It is this dominance by the reds (the PL) and the blues (the PN) that the resistance wants to challenge within three months.
“The worst-case scenario is that we try hard for the presidency of the republic and we get a strong caucus in congress, in alliance with the organized social movement,” Reina
Not everyone in the resistance shares his optimism.
Juan Almendares, former rector of the Universidad Nacional Autónoma de Honduras (UNAH), holds, “The two traditional parties are the owners of the electoral machinery and they control the media to an overwhelming degree. So they are going to control the elections. It would be hard for the left to win, even if international observers come.”
In 2005, Almendares recalls, Zelay won with only 23 percent of the vote and a difference of only 1.7 percent over his rival, Porfirio Pepe Lobo. Suspicions of fraud, based on the fact that 15 percent of the ballot boxes were never counted, dissipated when powerful businessmen, always great electors, favored Zelaya. “As did the United States embassy,” Almendares points out.
“I am not a golpista.”
Elvin Santos, PL presidential candidate, is the Enrique Peña Nieto of Honduras: young, handsome, a successful businessman and a member of Opus Dei. Put to the test on the Frente a Frente program on channel 5, the host asks him in ten different ways, before the candidate answers, whether what we are witnessing is a coup d’état or a “constitutional succession.” The candidate wavers. “The irresolute don’t deserve to govern the country,” the host warns the candidate, who enjoyed a comfortable lead in the polls before the coup. Santos finally surrenders: “It was a constitutional succession.”
For the past two months Santos has been in free-fall, failing to map out a clear strategy separating him from the coup d’état. He recently accused his opponent Porfiro Lobo of forming an alliance with Zelaya to “destroy my candidacy.”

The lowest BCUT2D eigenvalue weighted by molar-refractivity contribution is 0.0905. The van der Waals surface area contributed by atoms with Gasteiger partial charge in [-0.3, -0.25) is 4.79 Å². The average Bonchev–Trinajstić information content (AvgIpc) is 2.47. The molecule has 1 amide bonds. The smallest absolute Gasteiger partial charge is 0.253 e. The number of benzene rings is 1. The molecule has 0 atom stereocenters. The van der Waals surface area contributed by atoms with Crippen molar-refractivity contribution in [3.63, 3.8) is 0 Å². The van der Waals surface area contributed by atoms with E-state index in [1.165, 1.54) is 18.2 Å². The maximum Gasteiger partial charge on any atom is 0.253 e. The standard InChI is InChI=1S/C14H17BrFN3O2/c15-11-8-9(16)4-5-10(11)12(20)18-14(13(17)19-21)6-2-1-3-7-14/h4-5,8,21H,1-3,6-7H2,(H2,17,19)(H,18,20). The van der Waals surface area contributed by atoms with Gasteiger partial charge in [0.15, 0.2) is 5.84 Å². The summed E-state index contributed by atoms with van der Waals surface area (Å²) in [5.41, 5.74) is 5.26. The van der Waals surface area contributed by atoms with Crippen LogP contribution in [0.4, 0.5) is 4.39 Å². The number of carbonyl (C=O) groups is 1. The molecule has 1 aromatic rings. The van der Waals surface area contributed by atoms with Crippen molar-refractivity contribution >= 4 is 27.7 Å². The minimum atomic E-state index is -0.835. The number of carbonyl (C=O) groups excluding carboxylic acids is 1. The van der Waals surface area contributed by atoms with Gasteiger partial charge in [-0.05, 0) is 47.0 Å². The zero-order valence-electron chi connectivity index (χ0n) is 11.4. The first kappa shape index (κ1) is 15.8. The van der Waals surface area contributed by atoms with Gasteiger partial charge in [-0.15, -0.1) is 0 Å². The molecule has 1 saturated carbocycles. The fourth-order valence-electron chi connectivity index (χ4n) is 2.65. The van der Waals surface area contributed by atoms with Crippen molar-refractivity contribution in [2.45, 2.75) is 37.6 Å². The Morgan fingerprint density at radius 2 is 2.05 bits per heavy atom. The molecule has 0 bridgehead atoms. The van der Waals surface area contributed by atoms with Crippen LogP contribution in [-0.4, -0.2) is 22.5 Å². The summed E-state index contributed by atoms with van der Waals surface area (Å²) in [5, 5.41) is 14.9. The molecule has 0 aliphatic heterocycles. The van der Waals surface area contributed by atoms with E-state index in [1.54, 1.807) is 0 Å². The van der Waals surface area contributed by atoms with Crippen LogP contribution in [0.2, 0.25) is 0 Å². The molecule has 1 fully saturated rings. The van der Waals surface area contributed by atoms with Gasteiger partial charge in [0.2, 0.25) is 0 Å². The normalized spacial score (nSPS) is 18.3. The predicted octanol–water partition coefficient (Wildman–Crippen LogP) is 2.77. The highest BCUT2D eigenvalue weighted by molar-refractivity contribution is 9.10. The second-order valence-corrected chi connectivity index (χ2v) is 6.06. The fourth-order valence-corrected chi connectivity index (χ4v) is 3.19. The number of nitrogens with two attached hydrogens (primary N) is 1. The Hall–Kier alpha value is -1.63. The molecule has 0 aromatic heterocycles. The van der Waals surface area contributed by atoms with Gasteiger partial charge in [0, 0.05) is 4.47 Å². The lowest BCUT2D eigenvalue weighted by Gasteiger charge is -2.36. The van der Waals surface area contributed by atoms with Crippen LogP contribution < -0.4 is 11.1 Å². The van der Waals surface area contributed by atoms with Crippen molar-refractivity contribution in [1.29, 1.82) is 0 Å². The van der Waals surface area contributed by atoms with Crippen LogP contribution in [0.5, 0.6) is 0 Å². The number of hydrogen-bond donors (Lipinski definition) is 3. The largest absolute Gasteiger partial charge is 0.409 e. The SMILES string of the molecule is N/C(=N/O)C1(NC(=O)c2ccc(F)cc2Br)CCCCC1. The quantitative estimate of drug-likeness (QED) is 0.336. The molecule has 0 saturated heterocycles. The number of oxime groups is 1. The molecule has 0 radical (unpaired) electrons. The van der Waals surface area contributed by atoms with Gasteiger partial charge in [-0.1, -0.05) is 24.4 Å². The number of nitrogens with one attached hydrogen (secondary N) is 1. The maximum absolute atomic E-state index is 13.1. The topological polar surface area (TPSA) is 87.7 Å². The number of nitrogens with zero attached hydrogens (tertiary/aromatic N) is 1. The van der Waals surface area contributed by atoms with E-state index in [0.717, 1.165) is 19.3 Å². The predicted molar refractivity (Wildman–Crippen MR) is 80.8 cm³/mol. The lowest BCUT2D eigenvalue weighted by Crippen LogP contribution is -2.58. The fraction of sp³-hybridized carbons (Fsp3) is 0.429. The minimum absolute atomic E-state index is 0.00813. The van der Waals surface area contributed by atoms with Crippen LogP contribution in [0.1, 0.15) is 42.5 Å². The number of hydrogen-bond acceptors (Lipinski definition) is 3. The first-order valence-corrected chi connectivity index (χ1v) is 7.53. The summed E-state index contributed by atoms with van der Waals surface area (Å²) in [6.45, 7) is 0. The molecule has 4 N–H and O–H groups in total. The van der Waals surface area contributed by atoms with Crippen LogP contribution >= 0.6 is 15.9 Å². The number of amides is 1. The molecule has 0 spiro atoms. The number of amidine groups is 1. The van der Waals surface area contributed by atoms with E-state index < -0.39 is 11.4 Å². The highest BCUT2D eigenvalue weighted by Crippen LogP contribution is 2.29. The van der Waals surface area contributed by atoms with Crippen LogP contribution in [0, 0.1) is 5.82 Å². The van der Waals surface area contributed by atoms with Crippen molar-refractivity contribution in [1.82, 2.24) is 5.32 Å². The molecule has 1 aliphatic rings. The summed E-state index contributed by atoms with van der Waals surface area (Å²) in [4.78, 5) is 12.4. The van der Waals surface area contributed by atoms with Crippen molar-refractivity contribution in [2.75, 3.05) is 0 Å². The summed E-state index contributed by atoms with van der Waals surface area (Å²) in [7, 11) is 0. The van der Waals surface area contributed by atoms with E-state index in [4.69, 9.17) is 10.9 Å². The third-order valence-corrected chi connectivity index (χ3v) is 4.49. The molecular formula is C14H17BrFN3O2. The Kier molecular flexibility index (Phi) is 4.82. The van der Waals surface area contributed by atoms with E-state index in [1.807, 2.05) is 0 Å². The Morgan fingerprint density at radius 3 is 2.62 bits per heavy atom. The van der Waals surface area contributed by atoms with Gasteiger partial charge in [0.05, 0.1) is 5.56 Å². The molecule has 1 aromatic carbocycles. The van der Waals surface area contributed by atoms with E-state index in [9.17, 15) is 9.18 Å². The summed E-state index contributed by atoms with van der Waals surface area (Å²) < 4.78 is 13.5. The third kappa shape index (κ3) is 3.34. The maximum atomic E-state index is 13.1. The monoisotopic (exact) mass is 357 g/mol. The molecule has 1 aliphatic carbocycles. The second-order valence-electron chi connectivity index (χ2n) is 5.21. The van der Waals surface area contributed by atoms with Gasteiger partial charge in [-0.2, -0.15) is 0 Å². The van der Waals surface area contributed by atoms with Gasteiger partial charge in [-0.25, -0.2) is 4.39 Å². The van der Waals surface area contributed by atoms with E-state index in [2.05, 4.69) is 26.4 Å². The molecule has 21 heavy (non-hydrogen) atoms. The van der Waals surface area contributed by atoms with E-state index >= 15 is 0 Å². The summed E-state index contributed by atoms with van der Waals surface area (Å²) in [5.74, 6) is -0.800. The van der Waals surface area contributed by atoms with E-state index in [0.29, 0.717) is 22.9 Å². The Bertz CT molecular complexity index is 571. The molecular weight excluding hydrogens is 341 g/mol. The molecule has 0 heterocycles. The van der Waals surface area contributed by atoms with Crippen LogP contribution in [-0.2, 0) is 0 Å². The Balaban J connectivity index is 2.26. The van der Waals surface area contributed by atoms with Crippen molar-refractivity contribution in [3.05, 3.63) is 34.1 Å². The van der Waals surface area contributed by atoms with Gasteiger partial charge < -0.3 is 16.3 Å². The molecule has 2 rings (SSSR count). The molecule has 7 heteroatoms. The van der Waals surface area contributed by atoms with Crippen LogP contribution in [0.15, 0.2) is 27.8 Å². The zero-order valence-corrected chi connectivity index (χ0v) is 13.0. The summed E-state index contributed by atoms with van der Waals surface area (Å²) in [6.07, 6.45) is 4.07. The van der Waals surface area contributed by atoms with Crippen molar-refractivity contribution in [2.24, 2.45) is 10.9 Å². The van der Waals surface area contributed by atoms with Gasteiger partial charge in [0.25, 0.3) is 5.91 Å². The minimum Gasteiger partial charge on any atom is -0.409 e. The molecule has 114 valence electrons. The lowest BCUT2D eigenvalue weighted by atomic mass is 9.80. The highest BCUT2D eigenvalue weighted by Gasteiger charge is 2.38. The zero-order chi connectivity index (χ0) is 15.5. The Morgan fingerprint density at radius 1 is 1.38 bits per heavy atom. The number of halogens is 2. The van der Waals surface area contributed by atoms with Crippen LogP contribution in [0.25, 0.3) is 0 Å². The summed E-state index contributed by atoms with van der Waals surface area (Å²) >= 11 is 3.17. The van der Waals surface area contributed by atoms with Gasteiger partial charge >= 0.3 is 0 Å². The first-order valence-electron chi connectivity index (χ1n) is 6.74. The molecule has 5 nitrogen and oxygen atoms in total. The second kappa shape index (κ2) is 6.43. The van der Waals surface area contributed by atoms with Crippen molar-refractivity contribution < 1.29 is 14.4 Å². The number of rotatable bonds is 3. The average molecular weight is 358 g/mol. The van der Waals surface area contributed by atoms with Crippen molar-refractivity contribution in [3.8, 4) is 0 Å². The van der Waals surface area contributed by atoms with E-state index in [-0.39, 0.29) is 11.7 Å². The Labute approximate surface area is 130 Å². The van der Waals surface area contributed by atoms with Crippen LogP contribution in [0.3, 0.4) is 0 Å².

“We cannot for a second assume that the problem will fade away or move aside on its own, because the problem must be confronted, resolved, and that is what we are discussing, “ Santo said as he left a meeting with OAS foreign ministers.
Two months later Santos is still “discussing,” as is Lobo, also an expert in rhetorical juggling, both of them with instructions from their advisors in Miami.
Like Zelaya, Lobo is a cattle-rancher from Olancha, with the difference that in his youth he was a fellow traveler of the Communist Party. He even went to Moscow for a six-month training course.
“Let’s not forget who provoked the shameful state the country is suffering through,” Lobo declares frequently in his effort to blames the political crisis on a dispute within the PL, even though, the resistance says, the PN participated in the coup.
In 2005, “the decision was made (after Zelaya’s narrow win) by economic power groups, because for them Pepe was a ‘communist,’ or in any case less reliable. Without doubt Elvin is more reliable for the business sector,” Ham asserts.
It is a paradox for the businessmen who backed the coup d’état that their choice is a presidential candidate they mistrust, who is not one of their own, but is, like the errant president, of the “agricultural oligarchy.”
“The Partido Nacional will probably win the next elections, but, with the revival of democratic civic awareness, we can foresee the empowerment of different political actors, who will break the two-party mold, in a way similar to what happened in other Central American countries after intense political and social upheavals,” UNAH researcher Ramón Romero emphasizes.
Musing on his candidacy, Bishop Santos puts is this way: “The people’s front will have some great surprises (for the golpistas) in the elections.”
The pro-coup media are saying in the days leading up to the formal opening of the campaigns that the experiment with unity is an alliance between the resistance and “the dark side of the Partido Liberal.”
Source / La Jornada / Mexico City